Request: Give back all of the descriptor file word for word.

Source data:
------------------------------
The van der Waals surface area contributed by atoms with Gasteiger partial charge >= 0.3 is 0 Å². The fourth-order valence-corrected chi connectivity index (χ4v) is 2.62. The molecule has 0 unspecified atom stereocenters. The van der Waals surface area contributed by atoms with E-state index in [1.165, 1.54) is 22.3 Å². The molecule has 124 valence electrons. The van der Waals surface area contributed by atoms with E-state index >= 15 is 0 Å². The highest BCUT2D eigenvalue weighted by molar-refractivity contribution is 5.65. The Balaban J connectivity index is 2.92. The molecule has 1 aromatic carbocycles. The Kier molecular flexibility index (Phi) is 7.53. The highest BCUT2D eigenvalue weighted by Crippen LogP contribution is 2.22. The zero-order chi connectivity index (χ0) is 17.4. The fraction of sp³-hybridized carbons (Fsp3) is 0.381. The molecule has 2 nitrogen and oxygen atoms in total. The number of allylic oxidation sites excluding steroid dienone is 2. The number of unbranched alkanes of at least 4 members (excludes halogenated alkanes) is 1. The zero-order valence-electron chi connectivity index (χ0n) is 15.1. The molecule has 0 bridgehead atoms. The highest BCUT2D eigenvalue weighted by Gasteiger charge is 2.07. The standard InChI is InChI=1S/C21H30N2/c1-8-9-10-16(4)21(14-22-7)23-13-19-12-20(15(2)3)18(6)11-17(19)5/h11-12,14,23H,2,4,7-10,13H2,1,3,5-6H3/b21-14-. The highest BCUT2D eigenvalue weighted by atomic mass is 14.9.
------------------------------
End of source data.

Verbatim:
The van der Waals surface area contributed by atoms with Gasteiger partial charge >= 0.3 is 0 Å². The fourth-order valence-corrected chi connectivity index (χ4v) is 2.62. The molecule has 0 unspecified atom stereocenters. The van der Waals surface area contributed by atoms with E-state index in [1.165, 1.54) is 22.3 Å². The molecule has 124 valence electrons. The van der Waals surface area contributed by atoms with E-state index >= 15 is 0 Å². The highest BCUT2D eigenvalue weighted by molar-refractivity contribution is 5.65. The Balaban J connectivity index is 2.92. The molecule has 1 aromatic carbocycles. The Kier molecular flexibility index (Phi) is 7.53. The highest BCUT2D eigenvalue weighted by Crippen LogP contribution is 2.22. The zero-order chi connectivity index (χ0) is 17.4. The fraction of sp³-hybridized carbons (Fsp3) is 0.381. The molecule has 2 nitrogen and oxygen atoms in total. The number of allylic oxidation sites excluding steroid dienone is 2. The number of unbranched alkanes of at least 4 members (excludes halogenated alkanes) is 1. The zero-order valence-electron chi connectivity index (χ0n) is 15.1. The molecule has 0 bridgehead atoms. The highest BCUT2D eigenvalue weighted by Gasteiger charge is 2.07. The standard InChI is InChI=1S/C21H30N2/c1-8-9-10-16(4)21(14-22-7)23-13-19-12-20(15(2)3)18(6)11-17(19)5/h11-12,14,23H,2,4,7-10,13H2,1,3,5-6H3/b21-14-. The highest BCUT2D eigenvalue weighted by atomic mass is 14.9.